Trends & Features

Pop-up retail: 5 tried and tested steps to success

By John Law, activation director at marketing experiential agency Kreate

Pop-up retail has been the go-to marketing strategy over recent years for brands wanting to extend away from traditional retailers or online and capitalise on either specific events or locations, move into spaces that are more relevant or allow a greater degree of brand immersion.

Sporting events are an obvious opportunity for established and challenger brands to build on brand awareness, solidify their position or image and to forge new connections within a specific sport. And with pop-up retail reportedly worth over £2.3 billion in revenue in 2015, the trend doesn’t seem to be slowing.

However, as consumer engagement with pop-ups becomes more widespread and regular, potential pop-up ventures must be well thought out and executed in order to stand out from the crowd.

Here’s my top five tips to consider if you’re planning on taking advantage of pop-up retailing in the future:

1. Be authentic
Pop-up retail provides you with the opportunity to create an authentic space and experience that connects with your consumer and harnesses the emotive power they have for your brand, which in turn builds advocacy through engaging on a deeper level with the brand and can provoke action.

Look at brands such as Rapha, which has successfully created spaces that connect with its ‘fans’. In fact, Rapha refer to these pop-ups as Rapha Cycle Clubs and don’t just sell the latest Rapha products, but also limited edition Cycle Club items and provide a café serving the finest coffee and food.

The clubs also screen live racing and host exclusive exhibitions and events. The Rapha Cycle Clubs offer the ultimate Rapha experience all in a bricks and mortar store.

2. Push the boundaries
As pop-ups continue to, well, pop up, it’s important to continually assess how you can push the boundaries to create a memorable experience, either through latest trends or technologies.

Nike’s Force of Nature is such an example. Using Kinect interaction and a treadmill fitted with custom sensors, the installation takes the runner through a journey of visual effects that amplify the feeling of getting into the flow of running. Truly immersive and at the forefront of innovation, the experience is a direct reflection of brand Nike.

3. Understand the customer journey

Of course, the physical pop-up becomes the destination, but with careful planning the journey should begin well before and continue well after to maximise the experience and amplify reach.

The customer journey is nowadays both online and offline, so use an integration of media, including PR and social and digital technologies, to gain exposure, maximise reach and promote sharing.

There’s no doubt a key benefit of pop-up shops is that they help a brand generate buzz. Pop-up retail establishments are often fantastic marketing tools, because they tend to draw attention from crowds.

Consider how you can maximise this buzz through social channels and PR and create a level of ‘need’ among people to drive traffic. Likewise, investigate how you can continue the conversation with customers post event, such as through special offers, tailored content or access to exclusive products and services.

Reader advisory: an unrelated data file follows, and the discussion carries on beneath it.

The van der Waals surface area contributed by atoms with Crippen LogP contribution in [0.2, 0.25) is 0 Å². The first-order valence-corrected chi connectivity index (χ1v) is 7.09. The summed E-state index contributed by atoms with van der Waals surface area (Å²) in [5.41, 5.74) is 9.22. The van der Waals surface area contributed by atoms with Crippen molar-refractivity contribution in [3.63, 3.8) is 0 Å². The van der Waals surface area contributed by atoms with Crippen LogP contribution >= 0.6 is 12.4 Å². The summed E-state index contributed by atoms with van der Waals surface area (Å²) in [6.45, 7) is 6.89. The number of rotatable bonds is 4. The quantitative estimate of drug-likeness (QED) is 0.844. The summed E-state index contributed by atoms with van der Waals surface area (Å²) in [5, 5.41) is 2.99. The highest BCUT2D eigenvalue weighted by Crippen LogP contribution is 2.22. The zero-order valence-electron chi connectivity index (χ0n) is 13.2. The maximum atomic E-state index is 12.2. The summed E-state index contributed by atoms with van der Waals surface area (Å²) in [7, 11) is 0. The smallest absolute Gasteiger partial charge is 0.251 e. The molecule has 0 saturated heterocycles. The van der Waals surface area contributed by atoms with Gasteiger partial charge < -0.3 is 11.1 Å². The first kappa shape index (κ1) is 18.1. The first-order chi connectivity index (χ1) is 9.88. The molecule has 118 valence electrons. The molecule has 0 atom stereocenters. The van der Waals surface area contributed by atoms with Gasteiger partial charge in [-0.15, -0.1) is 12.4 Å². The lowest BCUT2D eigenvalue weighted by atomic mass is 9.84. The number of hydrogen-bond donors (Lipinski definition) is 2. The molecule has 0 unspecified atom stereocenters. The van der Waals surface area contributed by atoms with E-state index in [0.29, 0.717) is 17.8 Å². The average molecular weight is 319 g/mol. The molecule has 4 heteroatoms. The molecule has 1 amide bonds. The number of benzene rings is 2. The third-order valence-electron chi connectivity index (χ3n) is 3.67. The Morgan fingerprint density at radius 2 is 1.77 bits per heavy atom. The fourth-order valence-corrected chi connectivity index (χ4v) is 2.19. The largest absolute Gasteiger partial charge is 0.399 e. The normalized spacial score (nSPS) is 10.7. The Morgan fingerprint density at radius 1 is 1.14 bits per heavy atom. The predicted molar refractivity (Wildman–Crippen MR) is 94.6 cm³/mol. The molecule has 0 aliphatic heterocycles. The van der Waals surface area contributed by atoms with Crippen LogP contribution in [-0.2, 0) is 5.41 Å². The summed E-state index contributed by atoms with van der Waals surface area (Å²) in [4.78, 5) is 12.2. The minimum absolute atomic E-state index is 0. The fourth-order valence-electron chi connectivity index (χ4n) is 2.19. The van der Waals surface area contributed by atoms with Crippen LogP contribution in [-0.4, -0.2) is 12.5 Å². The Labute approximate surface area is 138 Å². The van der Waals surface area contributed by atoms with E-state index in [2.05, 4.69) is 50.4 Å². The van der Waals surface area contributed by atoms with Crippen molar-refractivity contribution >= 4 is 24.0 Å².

4. The devil’s in the detail
From EPOS systems and stock management to finding on-brand temporary store staff, the success of your pop-up store depends on so many factors of traditional retailing. Often, all these things have to come together in a short period of time, so it’s essential you’re well organised to deliver the best experience possible.

At Kreate, we recently activated a pop-up retail concession at the European Aquatic Championships for Solosport Brands, the UK distributor for Arena swimwear.

We worked closely with Solosport to deliver the pop-up retail concession throughout May 2016, including recruiting, training and managing a team of 12 store staff with relevant retail/sports backgrounds, plus overseeing the whole risk assessment and daily store processes, including procurement and administration of third parties for waste management, overnight security and cash movement.

5. Measure to demonstrate value
Even the biggest brands need to demonstrate a return on investment, so set clear objectives and targets for what success looks like. These can be either quantifiable (such as revenue) or qualitative (such as social content).
While the former is obvious and there will always be business and financial pressures to justify, the latter should not be overlooked, especially if you’re a brand that predominantly operates in the offline world. The opportunity to meet and engage with your customer base face to face is priceless, so capitalise.

Use the opportunity to find out what they think of your new product, packaging, promotional materials or in-store displays. Find out what they’re connecting with and what’s not working, as the better you understand your customer, the better you can connect and create an omnichannel strategy.

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